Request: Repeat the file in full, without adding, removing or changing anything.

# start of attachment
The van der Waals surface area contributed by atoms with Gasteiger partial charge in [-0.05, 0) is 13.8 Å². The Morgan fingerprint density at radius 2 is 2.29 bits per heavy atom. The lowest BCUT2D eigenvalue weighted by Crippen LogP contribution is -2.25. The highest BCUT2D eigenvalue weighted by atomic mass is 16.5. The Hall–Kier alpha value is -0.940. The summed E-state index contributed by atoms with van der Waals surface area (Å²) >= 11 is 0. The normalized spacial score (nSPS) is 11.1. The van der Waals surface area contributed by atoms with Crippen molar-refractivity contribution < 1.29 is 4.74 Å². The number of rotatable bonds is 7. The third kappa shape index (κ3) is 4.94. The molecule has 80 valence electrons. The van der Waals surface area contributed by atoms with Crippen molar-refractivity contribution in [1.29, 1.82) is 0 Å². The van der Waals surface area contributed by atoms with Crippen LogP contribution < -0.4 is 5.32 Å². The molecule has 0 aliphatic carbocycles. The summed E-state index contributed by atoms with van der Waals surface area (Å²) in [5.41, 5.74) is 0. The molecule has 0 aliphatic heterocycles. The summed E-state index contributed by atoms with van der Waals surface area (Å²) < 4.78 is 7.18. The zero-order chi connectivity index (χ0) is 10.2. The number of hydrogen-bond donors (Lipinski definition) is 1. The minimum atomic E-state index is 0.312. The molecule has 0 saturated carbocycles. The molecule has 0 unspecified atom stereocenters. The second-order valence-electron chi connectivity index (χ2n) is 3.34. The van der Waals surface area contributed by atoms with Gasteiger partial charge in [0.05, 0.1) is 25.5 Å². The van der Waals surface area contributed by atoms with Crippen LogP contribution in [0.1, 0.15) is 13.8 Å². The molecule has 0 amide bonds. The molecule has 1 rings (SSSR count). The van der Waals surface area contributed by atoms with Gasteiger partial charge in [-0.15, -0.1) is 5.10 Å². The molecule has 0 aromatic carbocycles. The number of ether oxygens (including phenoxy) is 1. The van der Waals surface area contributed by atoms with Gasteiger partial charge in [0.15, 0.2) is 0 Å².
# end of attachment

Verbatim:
The van der Waals surface area contributed by atoms with Gasteiger partial charge in [-0.05, 0) is 13.8 Å². The Morgan fingerprint density at radius 2 is 2.29 bits per heavy atom. The lowest BCUT2D eigenvalue weighted by Crippen LogP contribution is -2.25. The highest BCUT2D eigenvalue weighted by atomic mass is 16.5. The Hall–Kier alpha value is -0.940. The summed E-state index contributed by atoms with van der Waals surface area (Å²) >= 11 is 0. The normalized spacial score (nSPS) is 11.1. The van der Waals surface area contributed by atoms with Crippen molar-refractivity contribution < 1.29 is 4.74 Å². The number of rotatable bonds is 7. The third kappa shape index (κ3) is 4.94. The molecule has 80 valence electrons. The van der Waals surface area contributed by atoms with Crippen molar-refractivity contribution in [1.29, 1.82) is 0 Å². The van der Waals surface area contributed by atoms with Crippen LogP contribution < -0.4 is 5.32 Å². The molecule has 0 aliphatic carbocycles. The summed E-state index contributed by atoms with van der Waals surface area (Å²) in [5.41, 5.74) is 0. The molecule has 0 aliphatic heterocycles. The summed E-state index contributed by atoms with van der Waals surface area (Å²) < 4.78 is 7.18. The zero-order chi connectivity index (χ0) is 10.2. The number of hydrogen-bond donors (Lipinski definition) is 1. The minimum atomic E-state index is 0.312. The molecule has 0 saturated carbocycles. The molecule has 0 unspecified atom stereocenters. The second-order valence-electron chi connectivity index (χ2n) is 3.34. The van der Waals surface area contributed by atoms with Gasteiger partial charge in [0.05, 0.1) is 25.5 Å². The van der Waals surface area contributed by atoms with Crippen LogP contribution in [0.1, 0.15) is 13.8 Å². The molecule has 0 amide bonds. The molecule has 1 rings (SSSR count). The van der Waals surface area contributed by atoms with Gasteiger partial charge in [-0.15, -0.1) is 5.10 Å². The molecule has 0 aromatic carbocycles. The number of ether oxygens (including phenoxy) is 1. The van der Waals surface area contributed by atoms with Gasteiger partial charge in [0.15, 0.2) is 0 Å².